New Mexico Attorney General Says State Can Recognize Same-Sex Marriages Performed Elsewhere

NM Attorney General Gary King

New Mexico may soon join the ranks of New York, Rhode Island and Maryland as states that don’t perform same-sex marriages, but recognize gay couples married in other states, according to an opinion issued by attorney general Gary King. “While we cannot predict how a New Mexico court would rule on this issue, after review of the law in this area, it is our opinion that a same-sex marriage that is valid under the laws of the country or state where it was consummated would likewise be found valid in New Mexico,” King said:

As discussed above, the federal DOMA authorizes states to prohibit the recognition of out-of-state, same-sex marriages. While many states have enacted such a prohibition, New Mexico has not. Without an explicit statute, the principle of comity, codified in New Mexico in Section 40-1-4, would likely guide the analysis in this area. In Leszinske and Gallegos, New Mexico courts recognized out-of-state marriages pursuant to Section 40-1-4, despite state laws that would have precluded those marriages from being performed in New Mexico. Likewise, the Attorney General of Maryland concluded that Maryland would likely recognize an out-of-state, same-sex marriage despite a state law that precludes same-sex marriages. Although such state laws indicate an adverse public policy against certain marriages, they are not enough to invoke the public policy exception.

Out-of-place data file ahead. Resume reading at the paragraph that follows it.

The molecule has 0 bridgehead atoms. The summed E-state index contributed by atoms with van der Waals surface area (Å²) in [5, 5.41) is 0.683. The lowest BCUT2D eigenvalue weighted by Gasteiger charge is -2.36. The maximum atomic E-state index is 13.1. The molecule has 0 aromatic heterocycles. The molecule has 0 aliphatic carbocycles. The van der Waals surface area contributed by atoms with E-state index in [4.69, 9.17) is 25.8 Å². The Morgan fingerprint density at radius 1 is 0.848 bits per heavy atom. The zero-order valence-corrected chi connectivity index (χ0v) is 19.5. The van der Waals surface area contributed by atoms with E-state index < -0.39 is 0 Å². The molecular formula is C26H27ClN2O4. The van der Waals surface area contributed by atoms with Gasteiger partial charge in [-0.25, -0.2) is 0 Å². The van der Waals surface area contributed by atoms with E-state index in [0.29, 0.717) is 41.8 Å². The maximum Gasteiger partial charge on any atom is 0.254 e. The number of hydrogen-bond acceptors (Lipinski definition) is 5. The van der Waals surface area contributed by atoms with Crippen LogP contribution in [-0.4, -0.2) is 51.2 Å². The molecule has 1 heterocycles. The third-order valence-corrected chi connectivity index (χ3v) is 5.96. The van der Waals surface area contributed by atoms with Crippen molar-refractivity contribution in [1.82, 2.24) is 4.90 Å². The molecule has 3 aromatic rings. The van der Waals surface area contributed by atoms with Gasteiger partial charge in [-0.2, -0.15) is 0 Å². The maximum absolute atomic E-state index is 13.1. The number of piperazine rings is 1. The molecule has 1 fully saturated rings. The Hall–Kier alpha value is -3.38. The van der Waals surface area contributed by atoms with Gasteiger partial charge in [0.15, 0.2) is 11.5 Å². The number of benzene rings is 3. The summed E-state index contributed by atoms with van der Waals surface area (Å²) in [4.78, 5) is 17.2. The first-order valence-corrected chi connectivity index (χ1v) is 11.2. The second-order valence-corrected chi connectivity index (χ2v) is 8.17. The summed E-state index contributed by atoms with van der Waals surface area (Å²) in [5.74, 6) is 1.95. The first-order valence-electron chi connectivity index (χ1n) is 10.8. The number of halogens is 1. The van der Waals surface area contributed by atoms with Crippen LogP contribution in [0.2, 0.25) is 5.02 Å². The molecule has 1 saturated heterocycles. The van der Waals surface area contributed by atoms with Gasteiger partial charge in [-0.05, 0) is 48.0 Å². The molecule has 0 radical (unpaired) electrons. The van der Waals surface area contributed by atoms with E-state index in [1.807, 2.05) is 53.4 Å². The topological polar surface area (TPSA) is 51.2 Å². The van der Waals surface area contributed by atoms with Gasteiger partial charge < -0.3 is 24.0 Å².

Although New Mexico does not expressly prohibit same-sex marriages, a previous Attorney General issued an advisory letter on this issue….According to the letter, state statutes that refer to a “husband” and a “wife” and the state marriage application form requiring a male and female applicant, suggested that the law in New Mexico contemplates that marriage will between a man and a woman. In light of Leszinske, Gallegos, and the general law surrounding the public policy exception, we do not believe that the reasoning in the advisory letter is enough to establish a strong or overriding public policy against same-sex marriages in New Mexico. Without an identifiable adverse public policy in this area, we conclude that a court addressing the issue would likely hold, pursuant to Section 40-1-4, that a valid same-sex marriage from another jurisdiction is valid in New Mexico.

Five states and Washington D.C. are currently issuing marriage licenses to same-sex couples, and several others may consider the issue in this legislative session. “This increases the likelihood that New Mexico residents of the same sex who married while traveling or who move to New Mexico after marrying in a jurisdiction that allows same-sex marriages will seek to have their marriages recognized in this state,” King concluded.

It’s unlikely that King’s opinion will change state policy, however. New Mexico’s new governor, Susanna Martinez, opposes same-sex marriage and has not been moved by King’s analysis. “Gov. Martinez made it clear during the campaign that she opposes same-sex marriage. It’s important to note that no New Mexico court has ruled on this issue,” a spokesperson told The New Mexican. State Senator William Share (R) also plans to introduce a constitutional amendment “during the upcoming legislative session to define marriage as between a man and woman.”

Former Governor Bill Richardson, was unsuccessful in getting a domestic partnership bill through the legislature.